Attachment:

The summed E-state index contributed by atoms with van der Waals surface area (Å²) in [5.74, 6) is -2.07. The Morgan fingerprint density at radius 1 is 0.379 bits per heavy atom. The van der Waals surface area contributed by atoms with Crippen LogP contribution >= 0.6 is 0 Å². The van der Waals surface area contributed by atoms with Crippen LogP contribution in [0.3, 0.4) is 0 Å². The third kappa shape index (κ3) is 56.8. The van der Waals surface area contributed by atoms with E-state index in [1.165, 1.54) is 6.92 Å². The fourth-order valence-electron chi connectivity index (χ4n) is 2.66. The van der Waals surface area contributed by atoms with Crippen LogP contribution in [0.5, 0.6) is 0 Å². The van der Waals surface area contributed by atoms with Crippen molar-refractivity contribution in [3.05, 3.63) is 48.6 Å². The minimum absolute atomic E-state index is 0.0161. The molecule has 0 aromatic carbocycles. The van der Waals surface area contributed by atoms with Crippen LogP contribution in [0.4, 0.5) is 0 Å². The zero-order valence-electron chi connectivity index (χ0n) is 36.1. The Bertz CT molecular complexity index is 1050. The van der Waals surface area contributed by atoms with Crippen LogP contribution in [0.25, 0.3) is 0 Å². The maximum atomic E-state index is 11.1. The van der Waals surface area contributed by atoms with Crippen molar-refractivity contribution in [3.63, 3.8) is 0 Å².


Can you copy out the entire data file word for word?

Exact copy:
The summed E-state index contributed by atoms with van der Waals surface area (Å²) in [5.74, 6) is -2.07. The Morgan fingerprint density at radius 1 is 0.379 bits per heavy atom. The van der Waals surface area contributed by atoms with Crippen LogP contribution >= 0.6 is 0 Å². The van der Waals surface area contributed by atoms with Crippen LogP contribution in [0.3, 0.4) is 0 Å². The third kappa shape index (κ3) is 56.8. The van der Waals surface area contributed by atoms with E-state index in [1.165, 1.54) is 6.92 Å². The fourth-order valence-electron chi connectivity index (χ4n) is 2.66. The van der Waals surface area contributed by atoms with Crippen LogP contribution in [0.5, 0.6) is 0 Å². The van der Waals surface area contributed by atoms with Crippen molar-refractivity contribution in [3.05, 3.63) is 48.6 Å². The minimum absolute atomic E-state index is 0.0161. The molecule has 0 aromatic carbocycles. The van der Waals surface area contributed by atoms with Crippen LogP contribution in [0.4, 0.5) is 0 Å². The zero-order valence-electron chi connectivity index (χ0n) is 36.1. The Bertz CT molecular complexity index is 1050. The van der Waals surface area contributed by atoms with Crippen LogP contribution in [0.25, 0.3) is 0 Å². The maximum atomic E-state index is 11.1. The van der Waals surface area contributed by atoms with Crippen molar-refractivity contribution in [3.63, 3.8) is 0 Å².